If food TikTok is good for anything, it’s alerting consumers to out-of-the-box flavor combinations. Some make for exciting new treats while others just completely miss the mark, and unfortunately, Pop-Tarts’ recent collaboration with Tajín is in the latter group.
“Pop-Tarts always has a pulse on what’s piquing flavor-fan’s interest,” a representative for Pop-Tarts told The Takeout via email. “And it’s no secret Tajín is one of the hottest ingredients taking the Internet by storm…Naturally, Pop-Tarts couldn’t resist joining the spiciest conversation on social media and collaborating to create our latest Crazy Good innovation – the Pop-Tarts x Tajín kit.”
To capitalize on trending interest in both brands, Pop-Tarts distributed a promotional kit that includes a small bottle of Tajín, a bottle of Tajín Fruity Chamoy hot sauce, and three flavors of Pop-Tarts: Wild Berry, Strawberry, and a new Peach Cobbler flavor. Although the kits are only available for purchase via Pop-Tarts’ Instagram store until October 27, if you truly wanted to experiment with these combinations or other Pop-Tart flavors, you could just purchase all the items separately at the grocery store.
What is chamoy?
Chamoy is a condiment usually composed of a combination of apricots, plums, and mangoes. This sauce has a salty and sweet flavor, which comes from the dried chilis and/or chili powder and lime juice included with the fruits. To make chamoy, the fruit of choice is brined or salt-cured until all the liquid is drained from the fruit. The liquid part then forms the base of the sauce.
Tajín and chamoy are a match made in heaven, commonly used together to rim glasses and flavor fruity desserts like a mangonada. Pop-Tarts seems to be banking on the fact that consumers will consider chamoy a fitting complement to its fruit-filled toaster pastries.
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Pop-Tarts and Tajín: How does it taste?
For the sake of transparency, I have to say I went into this expecting to dislike the flavor combination. I’m not a fan of fruit filling in my desserts, nor am I partial to Pop-Tart’s fruity flavors. (Give me a Brown Sugar Cinnamon any day.) However, I am a fan of both Tajíin and chamoy, especially together, so I gave this brand collaboration a fair shot. Here’s how the flavors ranked:
- 3rd Place - Frosted Wild Berry: I may have been heavy-handed with the chamoy on this Pop-Tart, but nonetheless, the Wild Berry had little to no identifiable flavor once topped with chamoy and Tajín. The frosted surface of the Pop-Tart did not do this experiment any favors, as it created a weird, stubborn barrier between the pastry and the sauce. Across the board, the unfrosted Pop-Tarts probably would have been a better canvas for these strong flavors, so they wouldn’t be clashing with the ultra-sweet icing.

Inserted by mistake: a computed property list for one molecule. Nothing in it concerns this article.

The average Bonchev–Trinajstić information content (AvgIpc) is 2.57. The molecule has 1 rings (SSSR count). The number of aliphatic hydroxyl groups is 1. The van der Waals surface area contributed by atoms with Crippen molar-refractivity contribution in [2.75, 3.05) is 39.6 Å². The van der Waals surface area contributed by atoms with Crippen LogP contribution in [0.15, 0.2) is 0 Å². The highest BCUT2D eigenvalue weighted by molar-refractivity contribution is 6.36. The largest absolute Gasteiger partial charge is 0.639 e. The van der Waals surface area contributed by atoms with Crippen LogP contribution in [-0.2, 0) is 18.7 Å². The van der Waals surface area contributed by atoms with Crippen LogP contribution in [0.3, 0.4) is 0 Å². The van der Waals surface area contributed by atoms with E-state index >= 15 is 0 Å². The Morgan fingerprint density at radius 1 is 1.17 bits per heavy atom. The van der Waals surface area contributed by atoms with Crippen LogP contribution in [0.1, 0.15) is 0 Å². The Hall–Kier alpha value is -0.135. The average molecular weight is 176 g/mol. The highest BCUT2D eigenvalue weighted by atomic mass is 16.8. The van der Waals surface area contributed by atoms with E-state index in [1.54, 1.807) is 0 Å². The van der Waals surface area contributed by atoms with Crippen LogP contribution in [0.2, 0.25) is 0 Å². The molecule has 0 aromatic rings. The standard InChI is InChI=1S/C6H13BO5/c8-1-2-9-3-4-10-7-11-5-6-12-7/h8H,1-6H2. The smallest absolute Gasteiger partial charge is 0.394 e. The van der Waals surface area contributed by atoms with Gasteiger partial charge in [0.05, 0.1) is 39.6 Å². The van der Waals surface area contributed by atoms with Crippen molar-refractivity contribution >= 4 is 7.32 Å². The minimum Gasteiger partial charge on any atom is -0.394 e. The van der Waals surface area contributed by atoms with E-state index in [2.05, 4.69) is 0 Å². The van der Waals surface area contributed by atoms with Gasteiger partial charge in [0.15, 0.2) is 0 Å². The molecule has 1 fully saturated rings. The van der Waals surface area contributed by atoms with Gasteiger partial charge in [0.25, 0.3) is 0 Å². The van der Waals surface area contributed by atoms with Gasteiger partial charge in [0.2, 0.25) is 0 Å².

- 2nd Place - Strawberry: Strawberry mixed with chamoy and Tajín was just all right. Although I didn’t have the immediate negative response to it as I did with the Wild Berry combo (maybe I was used to the competing flavors by then), I still wouldn’t eat it again or recommend it to a friend. The savory tang of the chamoy was fighting against the sweet strawberry filling and winning. Plus, the Tajín seemed to make matters worse by only intensifying the saltiness, which did not go well with the sprinkle-speckled frosting of the Pop-Tart.
- 1st Place - Peach Cobbler: Perhaps my chamoy-drizzling and Tajín-sprinkling skills were perfected by this point, because there was a better balance here. The Peach Cobbler flavor was a big surprise. I anticipated that it would be sickly sweet and just add noise underneath the chamoy, but somehow the peach was strong enough to taste but not so much that it was fighting the savory flavors. The Tajín performed beautifully (as it usually does) by providing a light spice and sour tang, tying everything together.
I once said that people should put Tajín on just about everything, and I was right. What I did not say was that people should put chamoy on everything, and I was also right about that. Chamoy has a time and a place, and these breakfast pastries aren’t it. What Pop-Tarts could have (and should have) done is to replace the sprinkles of the Strawberry Pop-Tart with a sprinkling of Tajín, baked right into the icing. The chamoy was just too overpowering and distracted from the Pop-Tart, which makes the experience rather useless. Contrary to both brands’ desire to set the internet ablaze with the next big collab, these flavors did not complement each other. But at least now we’re talking about them—and all we really want to say is that Peach Cobbler Pop-Tarts are worth seeking out on their own.